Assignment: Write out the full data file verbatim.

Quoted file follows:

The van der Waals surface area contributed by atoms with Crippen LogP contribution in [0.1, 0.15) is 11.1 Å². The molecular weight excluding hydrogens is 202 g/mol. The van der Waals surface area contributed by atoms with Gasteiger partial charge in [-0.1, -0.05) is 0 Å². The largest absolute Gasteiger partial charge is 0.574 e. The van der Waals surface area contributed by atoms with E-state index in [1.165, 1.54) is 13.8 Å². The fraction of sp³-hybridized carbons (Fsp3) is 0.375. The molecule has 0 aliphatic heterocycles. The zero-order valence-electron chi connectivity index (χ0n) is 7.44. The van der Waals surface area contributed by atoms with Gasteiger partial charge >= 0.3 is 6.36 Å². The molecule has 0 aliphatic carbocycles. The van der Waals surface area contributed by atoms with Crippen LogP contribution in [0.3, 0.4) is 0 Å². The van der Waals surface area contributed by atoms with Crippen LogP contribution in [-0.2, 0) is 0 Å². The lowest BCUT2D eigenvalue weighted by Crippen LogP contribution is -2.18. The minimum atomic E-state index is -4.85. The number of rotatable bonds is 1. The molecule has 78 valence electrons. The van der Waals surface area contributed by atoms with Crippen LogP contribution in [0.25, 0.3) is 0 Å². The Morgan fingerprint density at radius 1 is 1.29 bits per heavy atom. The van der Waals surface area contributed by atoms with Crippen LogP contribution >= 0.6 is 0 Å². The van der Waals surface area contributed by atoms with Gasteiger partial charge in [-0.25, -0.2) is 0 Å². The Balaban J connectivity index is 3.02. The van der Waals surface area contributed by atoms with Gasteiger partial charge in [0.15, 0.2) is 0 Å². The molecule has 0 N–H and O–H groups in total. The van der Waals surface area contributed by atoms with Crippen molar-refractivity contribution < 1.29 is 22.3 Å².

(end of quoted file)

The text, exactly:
The van der Waals surface area contributed by atoms with Crippen LogP contribution in [0.1, 0.15) is 11.1 Å². The molecular weight excluding hydrogens is 202 g/mol. The van der Waals surface area contributed by atoms with Gasteiger partial charge in [-0.1, -0.05) is 0 Å². The largest absolute Gasteiger partial charge is 0.574 e. The van der Waals surface area contributed by atoms with E-state index in [1.165, 1.54) is 13.8 Å². The fraction of sp³-hybridized carbons (Fsp3) is 0.375. The molecule has 0 aliphatic heterocycles. The zero-order valence-electron chi connectivity index (χ0n) is 7.44. The van der Waals surface area contributed by atoms with Gasteiger partial charge >= 0.3 is 6.36 Å². The molecule has 0 aliphatic carbocycles. The van der Waals surface area contributed by atoms with Crippen LogP contribution in [0.3, 0.4) is 0 Å². The van der Waals surface area contributed by atoms with Crippen LogP contribution in [-0.2, 0) is 0 Å². The lowest BCUT2D eigenvalue weighted by Crippen LogP contribution is -2.18. The minimum atomic E-state index is -4.85. The number of rotatable bonds is 1. The molecule has 78 valence electrons. The van der Waals surface area contributed by atoms with Crippen LogP contribution in [0.25, 0.3) is 0 Å². The Morgan fingerprint density at radius 1 is 1.29 bits per heavy atom. The van der Waals surface area contributed by atoms with Crippen LogP contribution >= 0.6 is 0 Å². The van der Waals surface area contributed by atoms with Gasteiger partial charge in [-0.25, -0.2) is 0 Å². The Balaban J connectivity index is 3.02. The van der Waals surface area contributed by atoms with Gasteiger partial charge in [0.15, 0.2) is 0 Å². The molecule has 0 N–H and O–H groups in total. The van der Waals surface area contributed by atoms with Crippen molar-refractivity contribution < 1.29 is 22.3 Å².